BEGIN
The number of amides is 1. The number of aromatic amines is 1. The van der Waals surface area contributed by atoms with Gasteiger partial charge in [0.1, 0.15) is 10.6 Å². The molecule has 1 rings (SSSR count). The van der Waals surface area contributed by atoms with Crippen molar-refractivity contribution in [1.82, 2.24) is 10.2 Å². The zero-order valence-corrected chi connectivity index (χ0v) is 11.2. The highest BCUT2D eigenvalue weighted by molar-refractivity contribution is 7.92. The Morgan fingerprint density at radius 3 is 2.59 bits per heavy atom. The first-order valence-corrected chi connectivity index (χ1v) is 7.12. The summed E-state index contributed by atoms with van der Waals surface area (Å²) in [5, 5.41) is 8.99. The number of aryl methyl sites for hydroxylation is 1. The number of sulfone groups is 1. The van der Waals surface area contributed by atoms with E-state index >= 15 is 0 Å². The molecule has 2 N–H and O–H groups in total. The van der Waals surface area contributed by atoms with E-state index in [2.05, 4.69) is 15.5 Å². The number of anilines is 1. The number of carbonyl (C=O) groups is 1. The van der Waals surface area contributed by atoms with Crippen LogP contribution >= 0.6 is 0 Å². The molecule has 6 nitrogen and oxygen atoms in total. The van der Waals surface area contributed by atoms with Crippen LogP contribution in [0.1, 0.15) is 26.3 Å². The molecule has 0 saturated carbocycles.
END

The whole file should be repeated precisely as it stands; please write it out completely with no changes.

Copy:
The number of amides is 1. The number of aromatic amines is 1. The van der Waals surface area contributed by atoms with Gasteiger partial charge in [0.1, 0.15) is 10.6 Å². The molecule has 1 rings (SSSR count). The van der Waals surface area contributed by atoms with Crippen molar-refractivity contribution in [1.82, 2.24) is 10.2 Å². The zero-order valence-corrected chi connectivity index (χ0v) is 11.2. The highest BCUT2D eigenvalue weighted by molar-refractivity contribution is 7.92. The Morgan fingerprint density at radius 3 is 2.59 bits per heavy atom. The first-order valence-corrected chi connectivity index (χ1v) is 7.12. The summed E-state index contributed by atoms with van der Waals surface area (Å²) in [5, 5.41) is 8.99. The number of aryl methyl sites for hydroxylation is 1. The number of sulfone groups is 1. The van der Waals surface area contributed by atoms with E-state index >= 15 is 0 Å². The molecule has 2 N–H and O–H groups in total. The van der Waals surface area contributed by atoms with E-state index in [2.05, 4.69) is 15.5 Å². The number of anilines is 1. The number of carbonyl (C=O) groups is 1. The van der Waals surface area contributed by atoms with Crippen LogP contribution >= 0.6 is 0 Å². The molecule has 6 nitrogen and oxygen atoms in total. The van der Waals surface area contributed by atoms with Crippen LogP contribution in [0.1, 0.15) is 26.3 Å². The molecule has 0 saturated carbocycles.